Is this Lazy Portfolio Strategy right for You? Keep reading or watch the video to learn more…
The word, “lazy,” rarely has a place in serious discussions, especially where money is concerned, so it’s a bit surprising that financial experts and investors are looking at an approach they call the lazy portfolio.
What is a Lazy Portfolio?
The lazy portfolio is a passive approach to investing. The investor buys and holds on to a number of passive, low-risk stocks that they plan to rebalance every year.
There are many ways to achieve a balanced mix. You can opt to do a 60/40 investment that combines U.S. dollars with foreign currency stocks. Another option is to combine stocks and bonds in your portfolio, which is a simple and low-maintenance portfolio that often works out well for low-to-medium risk investors.
Lazy Portfolio Keys
The key to understanding the lazy portfolio is to know the differences between passive and active investing. Active investors tend to spend a lot of time trying to find a way to step up their game. They read reports, follow the news, keep track of the decisions of top-notch investors and generally do everything in their power to make sure that their portfolio gains significant profits.
The passive investor lets the market work for them. This means allowing their stocks and bonds to go through the usual ups and downs with minimal buying and selling.
They are not poring over financial news, looking for the next big thing. They invest in the old reliable stocks, and then occasionally buy a few riskier stocks, too.
What are the Benefits of Using a Lazy Portfolio?
The lazy portfolio strategy does not yield high returns most of the time; at least not the sort that rookie investors imagine when they think of hitting it big through stock investing. However, it does have a few key benefits that can be quite useful.
First, studies have shown that passive investing is usually much more successful than active investing. Data gathered by the Dimensional Fund Advisors revealed that holding on to your portfolio rather than constantly buying and selling can yield better returns. Constantly changing your portfolio can lead to an annual loss of 3.6 percent in earnings.
A passive approach through a lazy portfolio strategy can be a defensive maneuver.
As such, a passive approach through a lazy portfolio strategy can be a defensive maneuver. Though it won’t yield high returns, it also means the investor has a level of protection from the effects of market volatility.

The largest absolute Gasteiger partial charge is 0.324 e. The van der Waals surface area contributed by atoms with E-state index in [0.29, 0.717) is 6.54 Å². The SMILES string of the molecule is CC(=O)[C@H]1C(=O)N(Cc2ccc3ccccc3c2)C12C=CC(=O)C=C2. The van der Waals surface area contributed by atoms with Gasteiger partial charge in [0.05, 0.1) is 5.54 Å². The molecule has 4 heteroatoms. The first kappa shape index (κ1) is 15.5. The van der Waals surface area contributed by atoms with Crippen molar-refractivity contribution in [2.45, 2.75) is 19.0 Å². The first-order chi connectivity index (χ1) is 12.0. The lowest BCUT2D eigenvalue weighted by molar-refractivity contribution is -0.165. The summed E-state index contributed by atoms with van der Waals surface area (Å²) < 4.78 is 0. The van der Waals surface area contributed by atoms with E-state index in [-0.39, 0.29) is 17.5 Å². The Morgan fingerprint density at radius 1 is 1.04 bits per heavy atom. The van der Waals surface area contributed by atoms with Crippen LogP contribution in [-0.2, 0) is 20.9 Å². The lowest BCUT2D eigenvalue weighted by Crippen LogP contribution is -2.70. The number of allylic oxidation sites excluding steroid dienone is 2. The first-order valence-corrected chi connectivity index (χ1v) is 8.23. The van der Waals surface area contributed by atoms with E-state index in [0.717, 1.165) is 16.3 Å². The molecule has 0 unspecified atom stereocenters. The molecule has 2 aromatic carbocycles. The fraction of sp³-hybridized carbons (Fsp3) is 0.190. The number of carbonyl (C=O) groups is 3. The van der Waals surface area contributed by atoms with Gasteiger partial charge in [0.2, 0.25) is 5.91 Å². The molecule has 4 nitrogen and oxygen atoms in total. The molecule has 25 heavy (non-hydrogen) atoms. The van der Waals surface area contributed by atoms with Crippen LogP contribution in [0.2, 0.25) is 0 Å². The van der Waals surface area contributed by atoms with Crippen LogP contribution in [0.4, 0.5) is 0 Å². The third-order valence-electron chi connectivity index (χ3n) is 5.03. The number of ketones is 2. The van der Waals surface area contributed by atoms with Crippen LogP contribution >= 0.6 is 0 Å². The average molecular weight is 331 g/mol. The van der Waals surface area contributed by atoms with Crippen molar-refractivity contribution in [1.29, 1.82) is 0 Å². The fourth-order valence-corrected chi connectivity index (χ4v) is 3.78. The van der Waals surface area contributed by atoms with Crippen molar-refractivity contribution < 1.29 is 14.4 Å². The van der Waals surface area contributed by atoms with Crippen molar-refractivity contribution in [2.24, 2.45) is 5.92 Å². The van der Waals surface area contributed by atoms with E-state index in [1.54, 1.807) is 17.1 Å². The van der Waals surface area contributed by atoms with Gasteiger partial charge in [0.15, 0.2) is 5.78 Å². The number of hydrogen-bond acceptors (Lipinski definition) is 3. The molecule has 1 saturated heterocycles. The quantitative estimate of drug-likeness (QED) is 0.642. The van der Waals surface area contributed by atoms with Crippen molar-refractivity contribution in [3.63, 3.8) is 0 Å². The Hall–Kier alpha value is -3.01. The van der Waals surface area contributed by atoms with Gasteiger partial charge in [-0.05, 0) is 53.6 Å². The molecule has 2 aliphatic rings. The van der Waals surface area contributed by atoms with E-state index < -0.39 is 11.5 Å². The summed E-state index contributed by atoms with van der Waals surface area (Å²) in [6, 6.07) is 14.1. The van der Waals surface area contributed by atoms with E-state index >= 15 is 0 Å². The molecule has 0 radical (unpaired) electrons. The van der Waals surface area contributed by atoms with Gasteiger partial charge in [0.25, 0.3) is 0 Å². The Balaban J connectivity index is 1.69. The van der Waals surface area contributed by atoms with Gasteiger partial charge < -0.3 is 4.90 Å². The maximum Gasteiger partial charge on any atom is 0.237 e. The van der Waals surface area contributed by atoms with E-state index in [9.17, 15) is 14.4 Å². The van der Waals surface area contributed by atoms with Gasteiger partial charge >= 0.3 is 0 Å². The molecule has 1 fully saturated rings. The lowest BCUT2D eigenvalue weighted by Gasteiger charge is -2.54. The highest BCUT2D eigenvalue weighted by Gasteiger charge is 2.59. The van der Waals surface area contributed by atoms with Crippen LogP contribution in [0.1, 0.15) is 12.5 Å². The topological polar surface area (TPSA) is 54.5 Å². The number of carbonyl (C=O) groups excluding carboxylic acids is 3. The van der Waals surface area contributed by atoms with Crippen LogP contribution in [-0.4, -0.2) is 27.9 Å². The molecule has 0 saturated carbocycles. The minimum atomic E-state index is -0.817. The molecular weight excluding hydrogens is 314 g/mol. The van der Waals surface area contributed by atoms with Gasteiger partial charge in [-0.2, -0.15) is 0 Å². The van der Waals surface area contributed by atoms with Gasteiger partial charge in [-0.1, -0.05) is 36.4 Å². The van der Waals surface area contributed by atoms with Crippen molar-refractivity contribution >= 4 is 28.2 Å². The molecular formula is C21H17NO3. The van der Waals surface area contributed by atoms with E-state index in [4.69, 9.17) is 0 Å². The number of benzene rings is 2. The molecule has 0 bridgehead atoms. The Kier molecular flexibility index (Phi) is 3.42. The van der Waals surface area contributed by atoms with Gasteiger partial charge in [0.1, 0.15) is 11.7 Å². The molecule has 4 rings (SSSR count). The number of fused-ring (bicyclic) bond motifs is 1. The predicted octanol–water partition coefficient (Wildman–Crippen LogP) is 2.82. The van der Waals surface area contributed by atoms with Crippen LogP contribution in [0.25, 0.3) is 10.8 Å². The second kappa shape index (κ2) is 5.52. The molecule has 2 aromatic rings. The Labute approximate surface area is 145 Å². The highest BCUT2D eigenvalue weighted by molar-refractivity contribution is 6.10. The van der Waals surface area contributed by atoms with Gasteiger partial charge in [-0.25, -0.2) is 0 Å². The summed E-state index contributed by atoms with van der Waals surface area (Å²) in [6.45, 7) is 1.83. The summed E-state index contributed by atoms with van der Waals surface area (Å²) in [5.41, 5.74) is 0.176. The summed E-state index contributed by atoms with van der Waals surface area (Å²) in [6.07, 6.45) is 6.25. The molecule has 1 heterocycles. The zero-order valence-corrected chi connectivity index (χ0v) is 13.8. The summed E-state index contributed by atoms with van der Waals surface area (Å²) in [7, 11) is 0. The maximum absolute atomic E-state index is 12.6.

What is the Best Way to Manage a Lazy Portfolio?
Start by studying existing models, and then choose the one that suits your style. One of the most popular is the three-fund portfolio, which divides your portfolio into three parts:
- The international stocks group.
- The domestic stocks group.
- The bonds.
The objective of this mix is to gain conservative income by not incurring unexpected risks and losses.
Another alternative is the Coffeehouse Portfolio where you allocate:
- 40% to bonds,
- 60% among stocks* (with 10 percent each for different blends and values).
*The model also includes international stocks, but this goes under the 60 percent stock fund.
Because the portfolio is low maintenance, it requires very little work. Just rebalance your portfolio annually, or twice a year, if you wish. It is also important to tailor your portfolio to your specific needs.
It is easy to want to concern yourself with investment trends, but you should focus on your personal risk tolerance and situation instead. For example, if you’re nearing retirement, invest in conservative and low-risk stocks.
The bottom line is that the lazy portfolio strategy is well worth considering. It may not be a very exciting path, but it can be the best option to remain defensive in a volatile market. For more information on investment portfolios, be sure to review this article, “Slow and Steady: Alternative Investments and Your Portfolio”.
If you want to learn even more about investing, consider taking an online class, like the Investing Fundamentals Course.